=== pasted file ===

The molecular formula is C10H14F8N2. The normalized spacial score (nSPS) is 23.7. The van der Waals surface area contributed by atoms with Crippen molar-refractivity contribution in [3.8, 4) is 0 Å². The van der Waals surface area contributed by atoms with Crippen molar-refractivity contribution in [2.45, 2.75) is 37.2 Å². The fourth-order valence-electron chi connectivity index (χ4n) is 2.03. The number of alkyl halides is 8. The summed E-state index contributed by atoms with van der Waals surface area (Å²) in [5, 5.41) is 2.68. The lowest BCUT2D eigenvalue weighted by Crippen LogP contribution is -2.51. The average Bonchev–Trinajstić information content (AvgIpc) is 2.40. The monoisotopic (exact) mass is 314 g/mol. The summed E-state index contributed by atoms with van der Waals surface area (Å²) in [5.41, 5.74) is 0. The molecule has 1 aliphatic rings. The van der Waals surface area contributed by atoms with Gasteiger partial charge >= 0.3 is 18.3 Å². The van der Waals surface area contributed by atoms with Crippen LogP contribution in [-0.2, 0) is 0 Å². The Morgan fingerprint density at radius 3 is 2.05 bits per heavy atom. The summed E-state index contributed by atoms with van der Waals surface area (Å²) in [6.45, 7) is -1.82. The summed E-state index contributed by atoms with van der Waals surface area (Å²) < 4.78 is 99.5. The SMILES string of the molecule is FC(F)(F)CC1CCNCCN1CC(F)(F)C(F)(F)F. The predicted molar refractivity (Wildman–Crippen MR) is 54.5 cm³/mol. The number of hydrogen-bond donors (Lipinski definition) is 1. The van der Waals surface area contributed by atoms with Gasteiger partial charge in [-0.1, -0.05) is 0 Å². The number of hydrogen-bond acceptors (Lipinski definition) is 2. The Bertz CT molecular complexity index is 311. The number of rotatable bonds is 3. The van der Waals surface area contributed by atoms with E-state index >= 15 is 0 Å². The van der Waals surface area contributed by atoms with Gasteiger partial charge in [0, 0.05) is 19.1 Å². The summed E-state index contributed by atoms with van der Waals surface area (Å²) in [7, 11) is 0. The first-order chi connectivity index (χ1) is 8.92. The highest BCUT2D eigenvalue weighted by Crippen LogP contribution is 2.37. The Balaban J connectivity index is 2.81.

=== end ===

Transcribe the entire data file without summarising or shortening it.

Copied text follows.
The molecular formula is C10H14F8N2. The normalized spacial score (nSPS) is 23.7. The van der Waals surface area contributed by atoms with Crippen molar-refractivity contribution in [3.8, 4) is 0 Å². The van der Waals surface area contributed by atoms with Crippen molar-refractivity contribution in [2.45, 2.75) is 37.2 Å². The fourth-order valence-electron chi connectivity index (χ4n) is 2.03. The number of alkyl halides is 8. The summed E-state index contributed by atoms with van der Waals surface area (Å²) in [5, 5.41) is 2.68. The lowest BCUT2D eigenvalue weighted by Crippen LogP contribution is -2.51. The average Bonchev–Trinajstić information content (AvgIpc) is 2.40. The monoisotopic (exact) mass is 314 g/mol. The summed E-state index contributed by atoms with van der Waals surface area (Å²) in [5.41, 5.74) is 0. The molecule has 1 aliphatic rings. The van der Waals surface area contributed by atoms with Gasteiger partial charge >= 0.3 is 18.3 Å². The van der Waals surface area contributed by atoms with Crippen LogP contribution in [-0.2, 0) is 0 Å². The Morgan fingerprint density at radius 3 is 2.05 bits per heavy atom. The summed E-state index contributed by atoms with van der Waals surface area (Å²) in [6.45, 7) is -1.82. The summed E-state index contributed by atoms with van der Waals surface area (Å²) < 4.78 is 99.5. The SMILES string of the molecule is FC(F)(F)CC1CCNCCN1CC(F)(F)C(F)(F)F. The predicted molar refractivity (Wildman–Crippen MR) is 54.5 cm³/mol. The number of hydrogen-bond donors (Lipinski definition) is 1. The van der Waals surface area contributed by atoms with Gasteiger partial charge in [-0.1, -0.05) is 0 Å². The number of hydrogen-bond acceptors (Lipinski definition) is 2. The Bertz CT molecular complexity index is 311. The number of rotatable bonds is 3. The van der Waals surface area contributed by atoms with E-state index >= 15 is 0 Å². The van der Waals surface area contributed by atoms with Gasteiger partial charge in [0, 0.05) is 19.1 Å². The summed E-state index contributed by atoms with van der Waals surface area (Å²) in [7, 11) is 0. The first-order chi connectivity index (χ1) is 8.92. The highest BCUT2D eigenvalue weighted by Crippen LogP contribution is 2.37. The Balaban J connectivity index is 2.81.